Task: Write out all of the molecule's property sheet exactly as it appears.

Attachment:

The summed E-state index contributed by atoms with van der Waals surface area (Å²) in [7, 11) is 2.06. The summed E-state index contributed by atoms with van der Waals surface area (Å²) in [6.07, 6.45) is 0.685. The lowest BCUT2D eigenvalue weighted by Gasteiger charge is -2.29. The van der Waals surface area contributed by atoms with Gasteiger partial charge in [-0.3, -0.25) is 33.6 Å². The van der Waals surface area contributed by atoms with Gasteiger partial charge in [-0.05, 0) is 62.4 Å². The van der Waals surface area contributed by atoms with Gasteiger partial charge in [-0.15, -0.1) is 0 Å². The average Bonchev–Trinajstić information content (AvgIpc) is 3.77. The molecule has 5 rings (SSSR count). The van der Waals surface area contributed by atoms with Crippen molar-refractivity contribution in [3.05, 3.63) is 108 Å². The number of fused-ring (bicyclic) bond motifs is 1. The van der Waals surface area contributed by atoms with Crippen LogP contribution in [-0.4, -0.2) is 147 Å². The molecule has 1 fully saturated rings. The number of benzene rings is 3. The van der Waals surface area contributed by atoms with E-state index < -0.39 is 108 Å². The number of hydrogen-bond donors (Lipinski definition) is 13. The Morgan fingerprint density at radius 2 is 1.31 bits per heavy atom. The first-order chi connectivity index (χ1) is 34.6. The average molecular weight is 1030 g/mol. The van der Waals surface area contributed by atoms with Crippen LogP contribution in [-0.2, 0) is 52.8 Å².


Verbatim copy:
The summed E-state index contributed by atoms with van der Waals surface area (Å²) in [7, 11) is 2.06. The summed E-state index contributed by atoms with van der Waals surface area (Å²) in [6.07, 6.45) is 0.685. The lowest BCUT2D eigenvalue weighted by Gasteiger charge is -2.29. The van der Waals surface area contributed by atoms with Gasteiger partial charge in [-0.3, -0.25) is 33.6 Å². The van der Waals surface area contributed by atoms with Gasteiger partial charge in [-0.05, 0) is 62.4 Å². The van der Waals surface area contributed by atoms with Gasteiger partial charge in [-0.15, -0.1) is 0 Å². The average Bonchev–Trinajstić information content (AvgIpc) is 3.77. The molecule has 5 rings (SSSR count). The van der Waals surface area contributed by atoms with Crippen molar-refractivity contribution in [3.05, 3.63) is 108 Å². The number of fused-ring (bicyclic) bond motifs is 1. The van der Waals surface area contributed by atoms with Crippen LogP contribution in [-0.4, -0.2) is 147 Å². The molecule has 1 fully saturated rings. The number of benzene rings is 3. The van der Waals surface area contributed by atoms with E-state index < -0.39 is 108 Å². The number of hydrogen-bond donors (Lipinski definition) is 13. The Morgan fingerprint density at radius 2 is 1.31 bits per heavy atom. The first-order chi connectivity index (χ1) is 34.6. The average molecular weight is 1030 g/mol. The van der Waals surface area contributed by atoms with Crippen LogP contribution in [-0.2, 0) is 52.8 Å².